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Public debt in Africa: structure is the primary issue, not volume

Africa’s public debt is actually lower than in other world regions

In absolute terms, Africa's public debt is lower than any other world region but Oceania. The total debt stock owed by all African governments equates to over $1.8 trillion. Germany alone has a greater debt stock than this at $2.9 trillion. Even adjusted for GDP, African debt does not stand out as being uniquely high with 49 African countries having lower public debt-to-GDP ratios than the US (122.2%) in 2023. Japan (258.2%) and Greece (166.0%) have higher public debt-to-GDP ratios than any African country.

Yet eight of the nine countries listed by the IMF as being in ‘debt-distress’ in 2023 are African. This is because structural factors make debt uniquely burdensome for Africa.

World regions: share of total global public debt (2023)

African public debts are mainly held by non-African lenders and in foreign currencies

African countries' public debts are uniquely burdensome, in part because they are mainly owed to international rather than domestic lenders, making debt harder to refinance or restructure. Of the 10 African countries with data on creditor residency, seven owe more than half of public debt to overseas creditors. By contrast, over 70% of public debt in Canada, China, the UK and US is owed to domestic creditors.

External lenders prefer to lend to developing countries in their own currency or international ‘hard currencies’ (e.g. US dollar or Euro). Foreign currency debt carries an exchange rate risk. Industrialised countries usually borrow in their own currencies e.g. In the UK (£), China (CN¥), Canada (C$), and the US (US$) over 98% of central government debt is denominated in the local currency. By contrast, over 70% of Africa’s total public external debt is US dollar denominated.

Africa: currency of public external debt (2021)

Most debt is owed to private sector creditors, who charge African countries higher interest rates

In 2021, more than one third (40.4%) of Africa’s public external debt was owed to the private sector. Post-2008 private sector lenders made more credit available to Africa in order to obtain higher returns than the low rates on offer in the Global North following the financial crisis.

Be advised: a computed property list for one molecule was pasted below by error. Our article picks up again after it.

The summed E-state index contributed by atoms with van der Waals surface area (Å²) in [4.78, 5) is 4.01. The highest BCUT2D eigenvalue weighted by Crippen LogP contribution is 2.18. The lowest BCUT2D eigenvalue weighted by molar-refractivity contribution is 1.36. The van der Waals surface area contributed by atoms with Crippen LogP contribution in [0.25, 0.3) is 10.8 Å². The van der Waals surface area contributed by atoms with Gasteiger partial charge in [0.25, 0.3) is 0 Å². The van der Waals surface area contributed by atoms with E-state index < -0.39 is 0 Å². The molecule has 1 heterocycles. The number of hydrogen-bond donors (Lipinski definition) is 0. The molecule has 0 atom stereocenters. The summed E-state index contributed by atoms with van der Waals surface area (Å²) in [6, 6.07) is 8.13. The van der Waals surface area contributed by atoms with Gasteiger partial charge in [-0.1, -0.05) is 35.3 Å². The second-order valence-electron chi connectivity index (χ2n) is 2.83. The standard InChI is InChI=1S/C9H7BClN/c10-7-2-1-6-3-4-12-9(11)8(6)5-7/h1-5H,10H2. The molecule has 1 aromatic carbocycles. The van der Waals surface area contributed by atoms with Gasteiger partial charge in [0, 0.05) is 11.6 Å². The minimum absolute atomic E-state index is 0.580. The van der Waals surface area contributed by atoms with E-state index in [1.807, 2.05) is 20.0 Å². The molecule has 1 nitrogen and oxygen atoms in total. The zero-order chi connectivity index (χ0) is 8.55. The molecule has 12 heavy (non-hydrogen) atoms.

Private sector lenders, primarily motivated by financial considerations, lend at market rates considerably more expensive than rates offered by official creditors. Many African governments for their part were keen on private credit, motivated by the desire to reduce dependence on aid or policy-conditioned loans from official creditors.

However, the amount African countries must pay to borrow from the private sector is largely determined by Western rating agencies. The ‘big 3’ rating agencies - Fitch, Moody's and Standard & Poor's (S&P) - are all headquartered in London or New York and only have two offices in Africa between them, both in Johannesburg. They have faced accusations of overstating the risk of lending to African countries. The African Union (AU) is moving forward through the African Peer Review Mechanism (APRM) with a plan to establish an African Credit Rating Agency as an independent entity to provide alternative and complementary rating opinions for the continent.

Africa: creditors of public external debt (2021)


Debt servicing costs rise as continent hit by multiple crises

The combination of multiple crises such as climate change, COVID-19 and Russia's invasion of Ukraine have led many African countries to struggle with debt sustainability. Between 2010 and 2021, external debt servicing payments in Africa have more than quadrupled, growing at over 60 times the pace of average fiscal revenues.

The crisis has led to calls for creditors to provide relief measures, but Africa’s myriad of creditors makes this a challenge. Getting all relevant actors around the same table has proven difficult. Private creditors have been reluctant to participate. Over half of servicing payments due in 2021 were made to private creditors. More than one quarter were owed to private bondholders, the overwhelming majority of which are governed under English or New York law.

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